Yamaha’s strategy to focus on mass market motorcycles and scooters didn’t quite bode well in the highly competitive market of India. Yamaha India ended FY18 with a nearly flat growth as the industry registered a growth rate of 15%. The Japanese brand’s market share dipped below 4% and it also lost its 5th place in the country to Royal Enfield.
In his first interaction with the media, Motofumi Shitara, the newly appointed chairman of Yamaha Motor India Group, stated that the company will be focusing on premium end of the motorcycle segment (150 cc and above) moving forward.
Yamaha has a good brand recall among enthusiasts, thanks to the sporty yet affordable offerings of the previous era. Under the new leadership, Yamaha is hoping to emulate the success it enjoyed in India in the past.
Speaking about brand recall, how can one forget one of the most known and loved Yamaha in the country, the RX100. Speaking about bringing back the Yamaha RX100, Mr Shitara said that he is aware of the fact that RX100 is a cult motorcycle here in India. He said that the character of RX100 will be embodied in a future Yamaha motorcycle. It will be a premium offering, and will be launched in India.
Without explaining much, Mr. Shitara said that Yamaha India is currently studying the market for motorcycles with engine displacements above 300 cc, and premium scooters with displacement of 125 to 150 cc. He also added that the 100-110 cc commuter motorcycles will be primarily manufactured for export markets like Africa and Latin America. Economic Times reports that Yamaha India would eventually exit the mass market commuter motorcycle segment and focus on premium products that attract young audience.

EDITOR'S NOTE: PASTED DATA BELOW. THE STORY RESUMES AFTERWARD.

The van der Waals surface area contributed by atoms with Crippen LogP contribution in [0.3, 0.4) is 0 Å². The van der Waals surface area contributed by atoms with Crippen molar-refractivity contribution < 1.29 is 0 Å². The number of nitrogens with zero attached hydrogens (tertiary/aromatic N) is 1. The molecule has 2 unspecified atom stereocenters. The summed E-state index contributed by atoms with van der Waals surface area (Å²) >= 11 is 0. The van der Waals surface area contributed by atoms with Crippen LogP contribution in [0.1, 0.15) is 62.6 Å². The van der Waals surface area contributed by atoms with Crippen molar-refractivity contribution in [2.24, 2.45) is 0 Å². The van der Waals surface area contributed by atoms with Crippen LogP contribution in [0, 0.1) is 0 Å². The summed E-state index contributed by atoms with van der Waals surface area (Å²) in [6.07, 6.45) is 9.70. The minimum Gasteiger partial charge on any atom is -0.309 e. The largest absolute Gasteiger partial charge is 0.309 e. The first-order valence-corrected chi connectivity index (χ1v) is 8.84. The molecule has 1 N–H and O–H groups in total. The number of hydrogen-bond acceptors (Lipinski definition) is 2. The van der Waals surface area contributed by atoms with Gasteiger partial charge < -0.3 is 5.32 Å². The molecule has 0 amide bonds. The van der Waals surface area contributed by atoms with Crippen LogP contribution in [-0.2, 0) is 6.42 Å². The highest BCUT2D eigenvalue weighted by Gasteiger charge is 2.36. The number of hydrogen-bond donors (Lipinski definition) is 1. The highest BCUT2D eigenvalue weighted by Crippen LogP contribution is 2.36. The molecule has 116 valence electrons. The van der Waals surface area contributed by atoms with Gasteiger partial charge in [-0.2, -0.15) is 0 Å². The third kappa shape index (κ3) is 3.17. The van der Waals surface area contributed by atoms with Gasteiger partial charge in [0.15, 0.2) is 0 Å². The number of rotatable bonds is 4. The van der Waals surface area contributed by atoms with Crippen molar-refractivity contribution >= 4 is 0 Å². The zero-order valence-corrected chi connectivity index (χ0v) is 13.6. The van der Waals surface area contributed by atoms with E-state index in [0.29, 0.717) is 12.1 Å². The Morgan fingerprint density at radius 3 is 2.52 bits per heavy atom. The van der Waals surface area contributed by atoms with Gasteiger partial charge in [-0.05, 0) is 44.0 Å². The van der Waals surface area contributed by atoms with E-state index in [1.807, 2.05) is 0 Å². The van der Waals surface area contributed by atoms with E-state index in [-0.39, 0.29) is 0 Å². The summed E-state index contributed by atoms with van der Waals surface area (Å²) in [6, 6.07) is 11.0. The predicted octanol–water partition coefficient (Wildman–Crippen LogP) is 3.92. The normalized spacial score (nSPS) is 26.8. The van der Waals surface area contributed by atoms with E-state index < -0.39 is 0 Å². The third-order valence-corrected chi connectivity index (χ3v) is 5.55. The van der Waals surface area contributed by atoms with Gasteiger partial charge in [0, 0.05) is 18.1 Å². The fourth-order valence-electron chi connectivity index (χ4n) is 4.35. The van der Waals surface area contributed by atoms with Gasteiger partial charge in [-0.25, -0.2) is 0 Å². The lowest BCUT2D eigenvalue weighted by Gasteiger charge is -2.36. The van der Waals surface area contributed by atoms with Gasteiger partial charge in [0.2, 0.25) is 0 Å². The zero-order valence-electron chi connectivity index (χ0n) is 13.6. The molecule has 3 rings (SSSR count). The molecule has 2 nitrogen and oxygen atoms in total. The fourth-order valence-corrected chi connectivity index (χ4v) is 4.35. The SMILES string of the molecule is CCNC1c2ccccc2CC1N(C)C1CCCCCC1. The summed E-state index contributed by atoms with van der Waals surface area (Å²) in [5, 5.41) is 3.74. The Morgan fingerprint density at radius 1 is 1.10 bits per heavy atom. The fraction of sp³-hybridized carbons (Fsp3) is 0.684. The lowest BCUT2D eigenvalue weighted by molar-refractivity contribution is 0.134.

Mr. Shitara says that that India’s growing middle-class and youth population means, a significant proportion of the current commuter motorcycle owners will upgrade to a premium product in the coming years. Yamaha wants to be ready with a suitable portfolio to cater to these customers.
Yamaha India will also strengthen its local R&D operations to acquire product development capability. Currently, the technical center in India mostly focuses on localization efforts while the local subsidiary depends on Yamaha’s overseas R&D bases in Japan and Southeast Asia for new product development.
The new chairman of Yamaha Motor India Group expects the company to capture a market share of 10% in the next 5-7 years with an estimated sales volume of 2.5 to 3 million units per year.